• Sense of self is defined internally; feels worthwhile with or without approval, or even with disapproval.
• Able to see connection between behavior and outcomes; able to anticipate possible outcomes of choices and make decisions.
• Able to understand and express personal needs; able to get needs met without hurting self or others.
• May make apparently poor choices to satisfy curiosity or simply out of inexperience (rather than complying with potentially harmful or dangerous suggestions to please others).
Adult Behaviors, Beliefs, and Attitudes that Encourage Obedience (Dependence on Adult Control)
• Authoritarian, critical, judgmental; threatening (implicit or explicit); conditionality of approval based on child’s compliance
• Criteria offered for choices may be unrelated to task or outcome: “…Because I told you” or “…Because I said so.”
• Demands: “Clean your room” or “Go upstairs and study right now.”
• Makes decisions for the child: “I know what’s best for you.”
• Protective; has difficulty allowing child to experience negative consequences of decisions or mistakes; offers few opportunities for child to make decisions.
• More likely to cover or make excuses for child’s decisions or lack of follow through.
• Mistrusts child’s ability to make constructive choices. May mistrust child’s motivation in making decisions.
• Threatened by child’s independence; may discourage or prevent independent behavior.
• May take responsibility for child’s behavior and outcomes or believe themselves to be the cause of child’s behavior: If the child is late for school, it’s because the parent didn’t hurry him or her enough.
Adult Behaviors and Attitudes that Encourage Cooperation
• Offers criteria for choices based on probable outcomes: “If you tie your shoes, you won’t trip on your laces.” Or, allows shoes to remain untied.
• Avoids making decisions for child. Will provide information and clear instructions, encouraging the child to make decisions based on that information.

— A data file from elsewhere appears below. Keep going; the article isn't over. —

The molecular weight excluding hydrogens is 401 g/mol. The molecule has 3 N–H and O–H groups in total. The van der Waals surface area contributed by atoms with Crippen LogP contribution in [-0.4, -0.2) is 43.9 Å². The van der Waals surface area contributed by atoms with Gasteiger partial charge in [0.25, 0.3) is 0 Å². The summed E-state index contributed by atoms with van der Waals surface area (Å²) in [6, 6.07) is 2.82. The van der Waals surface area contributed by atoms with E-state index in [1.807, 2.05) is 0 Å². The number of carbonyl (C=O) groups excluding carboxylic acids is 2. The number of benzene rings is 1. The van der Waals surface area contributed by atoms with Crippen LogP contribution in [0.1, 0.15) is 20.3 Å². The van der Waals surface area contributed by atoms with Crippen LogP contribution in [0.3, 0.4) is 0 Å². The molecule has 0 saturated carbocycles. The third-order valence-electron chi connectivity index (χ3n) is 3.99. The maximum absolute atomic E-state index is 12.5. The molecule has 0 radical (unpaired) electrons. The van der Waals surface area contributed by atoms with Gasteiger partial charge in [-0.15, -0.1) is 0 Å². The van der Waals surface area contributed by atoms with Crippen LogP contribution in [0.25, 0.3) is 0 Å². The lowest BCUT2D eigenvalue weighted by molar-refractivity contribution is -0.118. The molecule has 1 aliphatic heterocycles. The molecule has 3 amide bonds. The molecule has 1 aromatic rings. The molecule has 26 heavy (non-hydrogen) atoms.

• May have difficulty allowing child to experience negative consequences but are willing to allow child to make mistakes and learn from them (except in life-threatening situations). Unlikely to cover for the negative outcomes of child’s choices.
• Trusts child’s ability to make decisions; likely to understand and respect the fact that the child is motivated by personal needs, which may be different from the adult’s needs.
• Can still feel needed by an independent child; encourages child’s independence.
• Will leave responsibility for child’s behavior and outcomes with child: If child is late for school, it is because of poor decisions made by child; child faces consequences of lateness.
This material was adapted from a 1985 book, Parents in a Pressure Cooker, by Dr. Jane Bluestein and Dr. Lynn Collins. This book is now out of print, although plans for a revised edition are still a possibility.
© 1983, 1985, 1990, 2014, Dr. Jane Bluestein
An Alternative to Advice-Giving: Building Problem-Solving Skills
The Challenge of Setting Boundaries
Characteristics of a Good Boundary
Dangers of Obedience and People Pleasing
Guidelines for Handling Your Children’s Negative Behavior
Guidelines for Offering Choices to Your Children
Good Parenting or Effective Parenting?
Motivating Cooperative Behavior
Questions, Not Answers
Reasons for Parents to Use Boundaries
Reasons to Not Ask “Why”